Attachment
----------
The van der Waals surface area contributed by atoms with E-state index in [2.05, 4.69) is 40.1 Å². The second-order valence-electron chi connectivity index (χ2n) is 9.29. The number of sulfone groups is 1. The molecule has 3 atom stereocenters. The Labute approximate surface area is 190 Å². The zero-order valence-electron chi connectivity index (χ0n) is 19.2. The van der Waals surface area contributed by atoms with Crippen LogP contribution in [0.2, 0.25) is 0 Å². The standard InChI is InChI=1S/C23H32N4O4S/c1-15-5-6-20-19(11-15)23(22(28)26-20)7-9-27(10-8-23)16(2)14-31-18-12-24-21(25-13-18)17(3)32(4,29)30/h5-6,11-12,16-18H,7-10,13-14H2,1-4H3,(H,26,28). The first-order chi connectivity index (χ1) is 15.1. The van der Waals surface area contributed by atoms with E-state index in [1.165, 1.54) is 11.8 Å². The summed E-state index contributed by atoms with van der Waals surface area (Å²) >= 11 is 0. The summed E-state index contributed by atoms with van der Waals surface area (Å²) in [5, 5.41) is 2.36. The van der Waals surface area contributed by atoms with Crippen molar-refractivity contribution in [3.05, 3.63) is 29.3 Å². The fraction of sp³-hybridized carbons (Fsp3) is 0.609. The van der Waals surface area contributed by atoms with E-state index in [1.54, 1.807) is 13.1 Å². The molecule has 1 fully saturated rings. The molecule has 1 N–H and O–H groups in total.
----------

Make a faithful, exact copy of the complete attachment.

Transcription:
The van der Waals surface area contributed by atoms with E-state index in [2.05, 4.69) is 40.1 Å². The second-order valence-electron chi connectivity index (χ2n) is 9.29. The number of sulfone groups is 1. The molecule has 3 atom stereocenters. The Labute approximate surface area is 190 Å². The zero-order valence-electron chi connectivity index (χ0n) is 19.2. The van der Waals surface area contributed by atoms with Crippen LogP contribution in [0.2, 0.25) is 0 Å². The standard InChI is InChI=1S/C23H32N4O4S/c1-15-5-6-20-19(11-15)23(22(28)26-20)7-9-27(10-8-23)16(2)14-31-18-12-24-21(25-13-18)17(3)32(4,29)30/h5-6,11-12,16-18H,7-10,13-14H2,1-4H3,(H,26,28). The first-order chi connectivity index (χ1) is 15.1. The van der Waals surface area contributed by atoms with E-state index in [1.165, 1.54) is 11.8 Å². The summed E-state index contributed by atoms with van der Waals surface area (Å²) >= 11 is 0. The summed E-state index contributed by atoms with van der Waals surface area (Å²) in [5, 5.41) is 2.36. The van der Waals surface area contributed by atoms with Crippen molar-refractivity contribution in [3.05, 3.63) is 29.3 Å². The fraction of sp³-hybridized carbons (Fsp3) is 0.609. The van der Waals surface area contributed by atoms with E-state index in [1.54, 1.807) is 13.1 Å². The molecule has 1 fully saturated rings. The molecule has 1 N–H and O–H groups in total.